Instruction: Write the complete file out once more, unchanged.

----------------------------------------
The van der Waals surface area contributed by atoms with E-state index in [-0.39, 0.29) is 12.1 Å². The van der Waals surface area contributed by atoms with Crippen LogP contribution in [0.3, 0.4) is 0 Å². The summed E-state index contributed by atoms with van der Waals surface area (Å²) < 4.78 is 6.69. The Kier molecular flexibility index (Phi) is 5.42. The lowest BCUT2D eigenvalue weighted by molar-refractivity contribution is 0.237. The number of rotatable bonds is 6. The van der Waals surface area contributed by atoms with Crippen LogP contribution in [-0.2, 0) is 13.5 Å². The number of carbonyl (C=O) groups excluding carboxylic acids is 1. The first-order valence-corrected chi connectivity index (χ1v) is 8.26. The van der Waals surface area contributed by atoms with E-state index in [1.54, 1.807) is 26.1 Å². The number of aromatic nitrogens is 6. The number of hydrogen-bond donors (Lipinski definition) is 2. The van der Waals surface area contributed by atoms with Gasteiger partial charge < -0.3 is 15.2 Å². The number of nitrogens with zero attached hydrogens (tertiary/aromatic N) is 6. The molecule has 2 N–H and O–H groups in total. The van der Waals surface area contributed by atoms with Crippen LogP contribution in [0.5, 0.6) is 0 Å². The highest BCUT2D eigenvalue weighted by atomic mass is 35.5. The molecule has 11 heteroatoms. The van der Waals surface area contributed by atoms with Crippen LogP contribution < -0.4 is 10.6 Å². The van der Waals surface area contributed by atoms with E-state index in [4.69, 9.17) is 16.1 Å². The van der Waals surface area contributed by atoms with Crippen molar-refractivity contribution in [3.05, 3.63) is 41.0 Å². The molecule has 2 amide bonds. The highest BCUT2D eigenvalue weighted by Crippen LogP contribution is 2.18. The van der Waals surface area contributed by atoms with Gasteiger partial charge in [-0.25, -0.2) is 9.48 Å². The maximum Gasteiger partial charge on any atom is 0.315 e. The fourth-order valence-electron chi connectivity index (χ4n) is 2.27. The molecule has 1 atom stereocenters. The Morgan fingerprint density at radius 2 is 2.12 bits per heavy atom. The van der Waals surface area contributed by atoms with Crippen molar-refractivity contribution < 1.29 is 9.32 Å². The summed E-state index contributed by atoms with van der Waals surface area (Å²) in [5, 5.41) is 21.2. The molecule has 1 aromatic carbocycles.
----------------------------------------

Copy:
The van der Waals surface area contributed by atoms with E-state index in [-0.39, 0.29) is 12.1 Å². The van der Waals surface area contributed by atoms with Crippen LogP contribution in [0.3, 0.4) is 0 Å². The summed E-state index contributed by atoms with van der Waals surface area (Å²) < 4.78 is 6.69. The Kier molecular flexibility index (Phi) is 5.42. The lowest BCUT2D eigenvalue weighted by molar-refractivity contribution is 0.237. The number of rotatable bonds is 6. The van der Waals surface area contributed by atoms with Crippen LogP contribution in [-0.2, 0) is 13.5 Å². The number of carbonyl (C=O) groups excluding carboxylic acids is 1. The first-order valence-corrected chi connectivity index (χ1v) is 8.26. The van der Waals surface area contributed by atoms with E-state index in [1.54, 1.807) is 26.1 Å². The number of aromatic nitrogens is 6. The number of hydrogen-bond donors (Lipinski definition) is 2. The van der Waals surface area contributed by atoms with Gasteiger partial charge < -0.3 is 15.2 Å². The number of nitrogens with zero attached hydrogens (tertiary/aromatic N) is 6. The molecule has 2 N–H and O–H groups in total. The van der Waals surface area contributed by atoms with Crippen LogP contribution in [0.5, 0.6) is 0 Å². The highest BCUT2D eigenvalue weighted by atomic mass is 35.5. The molecule has 11 heteroatoms. The van der Waals surface area contributed by atoms with Crippen LogP contribution < -0.4 is 10.6 Å². The van der Waals surface area contributed by atoms with E-state index in [4.69, 9.17) is 16.1 Å². The van der Waals surface area contributed by atoms with Crippen molar-refractivity contribution in [3.05, 3.63) is 41.0 Å². The molecule has 2 amide bonds. The highest BCUT2D eigenvalue weighted by Crippen LogP contribution is 2.18. The van der Waals surface area contributed by atoms with Gasteiger partial charge in [-0.25, -0.2) is 9.48 Å². The maximum Gasteiger partial charge on any atom is 0.315 e. The fourth-order valence-electron chi connectivity index (χ4n) is 2.27. The molecule has 1 atom stereocenters. The Morgan fingerprint density at radius 2 is 2.12 bits per heavy atom. The van der Waals surface area contributed by atoms with Crippen molar-refractivity contribution < 1.29 is 9.32 Å². The summed E-state index contributed by atoms with van der Waals surface area (Å²) in [5, 5.41) is 21.2. The molecule has 1 aromatic carbocycles.